That aside, to address GT's comments, there are literally 10s of thousands of people using it for media centers quite successfully and something in the range of half a million of people using it period without there being massive exchanges so the notion GT put forward of "exchanging [it] until I hit a good one" is fundamentally flawed. You got a bad board, unfortunate, but it will statistically occur no matter what the product is. Indeed, for those unlucky few percentage of people who get a bad board there will be an additional equally small percentage of people who exchange it only to receive another bad board. That, however, does not negate the insanely large percentage of people who get a board and it works just fine. So while I understand the frustration going down, lets avoid the hyperbole of "utter failure" ;-)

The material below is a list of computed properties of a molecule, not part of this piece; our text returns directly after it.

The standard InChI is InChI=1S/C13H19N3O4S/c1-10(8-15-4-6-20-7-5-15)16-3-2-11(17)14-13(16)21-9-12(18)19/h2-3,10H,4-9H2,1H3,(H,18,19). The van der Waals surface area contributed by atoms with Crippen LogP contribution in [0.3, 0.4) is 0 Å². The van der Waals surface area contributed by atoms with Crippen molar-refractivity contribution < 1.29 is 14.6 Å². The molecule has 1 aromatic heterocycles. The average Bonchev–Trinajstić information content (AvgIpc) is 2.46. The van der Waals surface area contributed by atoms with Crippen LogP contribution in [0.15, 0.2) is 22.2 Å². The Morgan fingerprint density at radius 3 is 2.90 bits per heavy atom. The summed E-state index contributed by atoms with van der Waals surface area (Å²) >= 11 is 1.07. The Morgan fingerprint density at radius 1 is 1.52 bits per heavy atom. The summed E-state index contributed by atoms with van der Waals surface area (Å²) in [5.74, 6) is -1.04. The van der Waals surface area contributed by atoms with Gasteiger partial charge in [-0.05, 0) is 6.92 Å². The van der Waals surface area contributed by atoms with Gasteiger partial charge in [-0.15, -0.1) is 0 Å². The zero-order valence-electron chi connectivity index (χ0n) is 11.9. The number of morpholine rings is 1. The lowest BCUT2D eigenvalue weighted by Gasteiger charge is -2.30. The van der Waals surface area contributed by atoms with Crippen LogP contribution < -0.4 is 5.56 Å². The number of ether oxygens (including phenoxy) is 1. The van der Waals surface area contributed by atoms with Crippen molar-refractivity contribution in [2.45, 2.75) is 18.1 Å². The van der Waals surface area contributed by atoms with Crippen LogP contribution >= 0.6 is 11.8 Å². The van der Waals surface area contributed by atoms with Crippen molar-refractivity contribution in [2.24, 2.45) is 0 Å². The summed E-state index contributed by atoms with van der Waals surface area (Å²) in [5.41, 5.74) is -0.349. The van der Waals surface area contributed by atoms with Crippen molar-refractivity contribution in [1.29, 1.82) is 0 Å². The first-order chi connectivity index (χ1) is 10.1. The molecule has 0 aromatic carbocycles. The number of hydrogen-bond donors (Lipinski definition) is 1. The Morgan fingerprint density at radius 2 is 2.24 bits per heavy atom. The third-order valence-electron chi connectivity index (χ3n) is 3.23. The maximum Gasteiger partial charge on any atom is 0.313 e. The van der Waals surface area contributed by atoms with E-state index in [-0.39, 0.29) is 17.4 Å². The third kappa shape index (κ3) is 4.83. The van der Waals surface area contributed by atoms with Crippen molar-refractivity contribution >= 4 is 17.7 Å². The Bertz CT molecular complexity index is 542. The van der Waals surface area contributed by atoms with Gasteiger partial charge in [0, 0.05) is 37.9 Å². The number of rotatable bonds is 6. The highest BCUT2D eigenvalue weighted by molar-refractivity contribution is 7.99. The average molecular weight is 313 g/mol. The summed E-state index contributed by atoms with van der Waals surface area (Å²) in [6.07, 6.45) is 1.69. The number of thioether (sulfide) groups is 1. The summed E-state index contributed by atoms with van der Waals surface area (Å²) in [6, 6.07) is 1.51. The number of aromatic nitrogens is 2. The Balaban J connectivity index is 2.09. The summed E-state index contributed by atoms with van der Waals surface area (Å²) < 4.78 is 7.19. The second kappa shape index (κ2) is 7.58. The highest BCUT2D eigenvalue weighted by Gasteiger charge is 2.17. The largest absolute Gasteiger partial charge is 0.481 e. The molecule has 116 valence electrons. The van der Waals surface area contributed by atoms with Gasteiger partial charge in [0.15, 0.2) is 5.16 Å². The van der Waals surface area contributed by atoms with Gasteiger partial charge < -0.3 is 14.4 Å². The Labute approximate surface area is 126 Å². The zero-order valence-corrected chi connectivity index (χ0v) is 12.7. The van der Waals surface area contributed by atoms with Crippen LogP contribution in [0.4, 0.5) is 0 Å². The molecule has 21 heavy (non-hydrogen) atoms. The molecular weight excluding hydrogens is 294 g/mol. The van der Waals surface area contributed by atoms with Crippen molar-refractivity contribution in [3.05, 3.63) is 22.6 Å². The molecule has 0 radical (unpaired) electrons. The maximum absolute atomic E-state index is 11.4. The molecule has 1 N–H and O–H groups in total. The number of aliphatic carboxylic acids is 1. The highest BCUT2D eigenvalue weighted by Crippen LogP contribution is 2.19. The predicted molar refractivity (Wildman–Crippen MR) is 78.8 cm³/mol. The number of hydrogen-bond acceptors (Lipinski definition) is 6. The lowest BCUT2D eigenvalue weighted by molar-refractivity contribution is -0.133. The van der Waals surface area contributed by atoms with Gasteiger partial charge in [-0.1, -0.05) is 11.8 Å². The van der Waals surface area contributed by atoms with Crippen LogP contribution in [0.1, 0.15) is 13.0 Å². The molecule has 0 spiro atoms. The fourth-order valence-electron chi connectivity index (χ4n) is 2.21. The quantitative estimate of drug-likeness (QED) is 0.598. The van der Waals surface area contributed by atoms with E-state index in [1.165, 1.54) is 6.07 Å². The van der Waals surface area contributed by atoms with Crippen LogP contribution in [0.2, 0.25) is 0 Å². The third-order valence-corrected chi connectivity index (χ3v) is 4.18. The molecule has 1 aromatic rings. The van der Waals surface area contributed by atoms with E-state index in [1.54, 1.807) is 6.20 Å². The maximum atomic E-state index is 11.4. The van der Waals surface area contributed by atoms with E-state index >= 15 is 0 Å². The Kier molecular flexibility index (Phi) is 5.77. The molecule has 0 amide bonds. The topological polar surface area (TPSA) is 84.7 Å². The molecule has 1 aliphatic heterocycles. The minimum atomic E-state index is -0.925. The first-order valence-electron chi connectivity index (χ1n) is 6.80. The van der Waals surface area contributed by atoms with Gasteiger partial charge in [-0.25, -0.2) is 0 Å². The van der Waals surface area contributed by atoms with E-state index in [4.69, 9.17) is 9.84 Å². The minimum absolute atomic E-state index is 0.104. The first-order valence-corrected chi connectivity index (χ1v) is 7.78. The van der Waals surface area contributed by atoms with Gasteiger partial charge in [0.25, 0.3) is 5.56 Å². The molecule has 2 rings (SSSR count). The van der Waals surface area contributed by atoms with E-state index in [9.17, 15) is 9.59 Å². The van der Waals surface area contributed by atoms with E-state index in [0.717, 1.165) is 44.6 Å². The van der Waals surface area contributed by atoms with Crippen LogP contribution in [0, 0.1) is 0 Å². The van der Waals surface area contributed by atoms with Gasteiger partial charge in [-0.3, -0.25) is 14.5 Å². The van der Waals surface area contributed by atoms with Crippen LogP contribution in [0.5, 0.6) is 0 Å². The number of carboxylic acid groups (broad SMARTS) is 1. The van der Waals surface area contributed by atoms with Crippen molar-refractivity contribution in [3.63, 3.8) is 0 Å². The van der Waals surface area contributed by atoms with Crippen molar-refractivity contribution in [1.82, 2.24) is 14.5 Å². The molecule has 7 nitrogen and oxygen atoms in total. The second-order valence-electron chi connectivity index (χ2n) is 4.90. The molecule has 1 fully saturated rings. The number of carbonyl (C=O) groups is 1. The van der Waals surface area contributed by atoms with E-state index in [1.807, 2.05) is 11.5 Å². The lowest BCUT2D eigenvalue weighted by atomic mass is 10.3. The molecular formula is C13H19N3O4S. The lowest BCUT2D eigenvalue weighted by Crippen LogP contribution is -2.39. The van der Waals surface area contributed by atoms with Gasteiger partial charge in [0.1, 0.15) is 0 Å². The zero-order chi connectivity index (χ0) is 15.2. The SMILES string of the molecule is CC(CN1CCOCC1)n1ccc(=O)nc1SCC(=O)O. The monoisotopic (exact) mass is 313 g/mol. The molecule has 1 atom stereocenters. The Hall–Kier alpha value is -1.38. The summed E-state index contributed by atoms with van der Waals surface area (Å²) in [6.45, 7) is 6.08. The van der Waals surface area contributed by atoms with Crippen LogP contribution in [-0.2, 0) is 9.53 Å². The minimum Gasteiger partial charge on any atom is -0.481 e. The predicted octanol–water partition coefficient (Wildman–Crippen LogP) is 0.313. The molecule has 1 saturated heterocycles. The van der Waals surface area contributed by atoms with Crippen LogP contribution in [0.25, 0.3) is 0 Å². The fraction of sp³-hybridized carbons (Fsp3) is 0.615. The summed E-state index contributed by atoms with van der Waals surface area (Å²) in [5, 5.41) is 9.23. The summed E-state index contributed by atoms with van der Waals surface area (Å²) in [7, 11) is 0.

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Re: USB - the Elephant in our Room

Thu Nov 22, 2012 4:03 pm

rspitz wrote:Jamesh,

no need to take such criticism personal. And trying to excuse the Pi's braindead USB implementation with its status as "charity led product designed for education" is completely beside the point, too.

Fact is: The Pi is sold as a commercial product via commercial channels, and as such deserves to be treated as such.

As for the "charity" part: When a price was originally calculated for a total sale of 10.000 units and now the number of units sold is climbing towards one million, there must be a margin that somebody is making a nice profit of. I'm pretty sure it is not the Foundation, but whoever is making that profit should take responsibility for improving the known deficiencies, if that is at all possible with the current hardware.